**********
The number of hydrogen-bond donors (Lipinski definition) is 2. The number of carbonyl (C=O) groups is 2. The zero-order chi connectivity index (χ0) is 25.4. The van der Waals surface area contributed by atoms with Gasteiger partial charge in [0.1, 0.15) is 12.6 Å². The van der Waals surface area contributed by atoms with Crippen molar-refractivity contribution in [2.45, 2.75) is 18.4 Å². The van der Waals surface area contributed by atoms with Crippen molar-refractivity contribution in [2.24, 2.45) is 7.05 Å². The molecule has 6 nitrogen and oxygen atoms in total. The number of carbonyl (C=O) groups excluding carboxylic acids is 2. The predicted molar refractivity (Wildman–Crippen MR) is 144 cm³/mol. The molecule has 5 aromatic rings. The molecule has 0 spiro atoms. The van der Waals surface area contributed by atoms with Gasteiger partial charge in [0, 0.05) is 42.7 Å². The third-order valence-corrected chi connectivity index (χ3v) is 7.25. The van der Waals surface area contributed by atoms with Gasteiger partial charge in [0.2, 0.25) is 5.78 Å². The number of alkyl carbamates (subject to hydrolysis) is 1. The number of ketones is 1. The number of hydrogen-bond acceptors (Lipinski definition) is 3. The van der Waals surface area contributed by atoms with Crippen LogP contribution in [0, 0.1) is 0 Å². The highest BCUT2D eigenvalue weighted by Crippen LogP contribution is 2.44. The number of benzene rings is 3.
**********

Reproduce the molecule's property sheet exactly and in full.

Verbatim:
The number of hydrogen-bond donors (Lipinski definition) is 2. The number of carbonyl (C=O) groups is 2. The zero-order chi connectivity index (χ0) is 25.4. The van der Waals surface area contributed by atoms with Gasteiger partial charge in [0.1, 0.15) is 12.6 Å². The van der Waals surface area contributed by atoms with Crippen molar-refractivity contribution in [2.45, 2.75) is 18.4 Å². The van der Waals surface area contributed by atoms with Crippen molar-refractivity contribution in [2.24, 2.45) is 7.05 Å². The molecule has 6 nitrogen and oxygen atoms in total. The number of carbonyl (C=O) groups excluding carboxylic acids is 2. The predicted molar refractivity (Wildman–Crippen MR) is 144 cm³/mol. The molecule has 5 aromatic rings. The molecule has 0 spiro atoms. The van der Waals surface area contributed by atoms with Gasteiger partial charge in [0, 0.05) is 42.7 Å². The third-order valence-corrected chi connectivity index (χ3v) is 7.25. The van der Waals surface area contributed by atoms with Gasteiger partial charge in [0.2, 0.25) is 5.78 Å². The number of alkyl carbamates (subject to hydrolysis) is 1. The number of ketones is 1. The number of hydrogen-bond acceptors (Lipinski definition) is 3. The van der Waals surface area contributed by atoms with Crippen LogP contribution in [0, 0.1) is 0 Å². The highest BCUT2D eigenvalue weighted by Crippen LogP contribution is 2.44. The number of benzene rings is 3.